The Fayette Tribune, Oak Hill, W.Va.

Local News

January 17, 2013

Group focuses on environmental health of coalfields

BEARDS FORK — A series of forums and training in Fayette County this year aims to address the impact of coal mining — especially surface mining — on human health, water quality and community.

“I think it’s important for every community member, no matter where they live, to be informed about the issues in their surroundings so that they can advocate for change if it’s needed,” said Kathryn South.

South is community outreach coordinator for the Coalfield Environmental Health Project. Organizers hope the project will “keep people informed of the status of ongoing surface mining and help them understand the existing environmental laws that give them some measure of protection from the adverse effects of surface mining.”

South has lived in a coal mining community for over 40 years. She says she has seen the impact of living around industrial activities like coal mining first-hand.

“There’s been the whole gamut of life-threatening illnesses and diseases that people in this area have been burdened with for years and years. If we can make a dent in that number of people who have cancer and heart disease and breathing problems, then I think we are accomplishing a great goal,” says South.

Her husband, Mike South, was an underground miner who was disabled with black lung disease when he was 35 years old. He would go on to lead the National Black Lung Association, fighting to ensure that disabled miners received benefits for their debilitating condition. He knew there was a need for this type of advocacy and so he stepped up to the plate.

Kathryn, likewise, sees a need in her community that needs to be filled. She views the Coalfield Environmental Health Project as just the latest in a “natural progression” of work she and others have done to respond to the issues facing their communities in southern West Virginia.

“This is another step in that process of communities helping communities and people helping people,” she said.

“It’s a way of keeping people involved with what’s going on so they can help protect themselves and their children and grandchildren from future health problems.”

The project has three components, according to coordinator Andrew Munn:

— Five community forums on surface mining at which experts will present and hold discussion of surface mining and its impact on economy, environment and health.

— Three sessions for people who are dealing with flooding, dust, blasting and other problems so they can effectively navigate state and federal laws to get the protection they need.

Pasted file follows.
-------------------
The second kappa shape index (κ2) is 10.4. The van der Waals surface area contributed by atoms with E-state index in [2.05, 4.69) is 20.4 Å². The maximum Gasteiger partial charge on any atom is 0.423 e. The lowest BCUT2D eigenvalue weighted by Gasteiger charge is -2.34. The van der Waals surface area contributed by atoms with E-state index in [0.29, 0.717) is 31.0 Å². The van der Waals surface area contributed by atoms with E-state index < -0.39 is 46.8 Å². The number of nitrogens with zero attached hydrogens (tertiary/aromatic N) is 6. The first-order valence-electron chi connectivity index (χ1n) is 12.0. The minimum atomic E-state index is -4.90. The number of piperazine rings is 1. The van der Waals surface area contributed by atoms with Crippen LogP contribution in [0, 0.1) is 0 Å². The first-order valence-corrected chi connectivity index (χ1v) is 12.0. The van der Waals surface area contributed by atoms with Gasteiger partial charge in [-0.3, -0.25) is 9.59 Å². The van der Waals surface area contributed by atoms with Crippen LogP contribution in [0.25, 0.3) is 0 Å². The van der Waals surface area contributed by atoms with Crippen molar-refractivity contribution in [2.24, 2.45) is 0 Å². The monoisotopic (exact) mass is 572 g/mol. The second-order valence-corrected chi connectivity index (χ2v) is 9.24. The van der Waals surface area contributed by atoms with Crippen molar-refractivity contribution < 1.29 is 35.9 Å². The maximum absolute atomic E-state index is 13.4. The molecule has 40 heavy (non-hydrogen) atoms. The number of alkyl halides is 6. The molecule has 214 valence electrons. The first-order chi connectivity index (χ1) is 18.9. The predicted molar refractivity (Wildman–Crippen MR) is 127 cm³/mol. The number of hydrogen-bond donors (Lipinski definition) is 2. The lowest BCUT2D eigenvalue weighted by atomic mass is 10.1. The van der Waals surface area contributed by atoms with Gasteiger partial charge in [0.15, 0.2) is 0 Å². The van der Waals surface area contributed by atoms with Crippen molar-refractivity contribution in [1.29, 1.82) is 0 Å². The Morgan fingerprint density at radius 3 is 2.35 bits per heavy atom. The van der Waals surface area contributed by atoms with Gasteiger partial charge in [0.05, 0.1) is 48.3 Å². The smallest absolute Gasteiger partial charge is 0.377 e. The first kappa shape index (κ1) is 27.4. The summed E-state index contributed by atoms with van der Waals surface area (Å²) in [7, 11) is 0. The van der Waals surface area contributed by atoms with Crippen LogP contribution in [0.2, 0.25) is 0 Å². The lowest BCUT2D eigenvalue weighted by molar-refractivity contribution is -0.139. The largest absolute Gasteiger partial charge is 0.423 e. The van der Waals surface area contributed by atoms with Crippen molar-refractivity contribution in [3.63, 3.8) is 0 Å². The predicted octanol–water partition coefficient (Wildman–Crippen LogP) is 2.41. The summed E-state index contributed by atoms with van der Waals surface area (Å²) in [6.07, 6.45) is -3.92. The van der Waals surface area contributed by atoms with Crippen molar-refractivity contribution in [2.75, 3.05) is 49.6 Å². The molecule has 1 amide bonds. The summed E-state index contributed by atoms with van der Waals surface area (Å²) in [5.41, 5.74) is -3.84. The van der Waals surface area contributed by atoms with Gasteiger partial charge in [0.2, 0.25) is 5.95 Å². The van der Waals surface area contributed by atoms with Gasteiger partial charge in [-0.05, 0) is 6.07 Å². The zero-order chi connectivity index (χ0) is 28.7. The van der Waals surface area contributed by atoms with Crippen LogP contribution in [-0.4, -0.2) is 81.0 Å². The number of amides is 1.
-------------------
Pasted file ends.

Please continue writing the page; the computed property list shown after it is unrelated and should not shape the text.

— Equipping a group of interested people with the knowledge and skills to be a resource to the rest of the area on surface mining issues.

Dr. Dan Doyle spent much of his career at the New River Black Lung Clinic in Scarbro, which he helped establish with local UMWA coal miners.

Doyle — a graduate of Harvard Medical School who lives in Fayette County — has been reading the growing number of studies on the negative health impacts felt by residents of coal mining communities.

A recent study by Dr. Michael Hendryx, for example, showed that deaths from cardiovascular disease are significantly higher in mining areas, particularly those near mountaintop removal sites. Hendryx, one of the speakers in the Coalfield Environmental Health Project series, has also studied rates of cancer, birth defects and microvascular dysfunction in coalfield residents.

“Hearing and learning about all this is making me start to be more aware than I have been of environmental factors contributing to serious chronic diseases that I assumed were just totally related to individual behavior,” said Doyle.

The recent research by Hendryx and others has also made Doyle think about his response to surface mining, “as a citizen physician.”

“We try to do our best, day in and day out in our care of individual patients. We also have a responsibility as citizen physicians to think about what are the things we can do in terms of our community’s health policy, to try to guarantee and improve the health of our communities,” he said.

He added that becoming informed is a first step residents can take toward living healthier lives.

“Some things (residents) can’t change, like where they live or whether they are on well water or city water. But there are some things they have control over. For example, when they choose to drink their tap water — which might be coming from the PSD or a cistern or a well — and when they don’t.”

Some of the training and forums in the series will focus on the rules related to surface mining, so that citizens can be in a position to observe whether violations are occurring in their community.

“It’s a kind of self-care,” said Doyle. “We encourage people to take more responsibility for their diabetes care or for getting regular exercise. Another example of taking more responsibility for your health care is to observe whether illegal activities are taking place in your community, recognizing them and reporting them.”

All Coalfield Environmental Health Project events are free and open to the public.

For more information about the project, which is sponsored by the Southern Appalachian Labor School and the Plateau Action Network, contact Project Coordinator Andrew Munn at 304-924-1506 or

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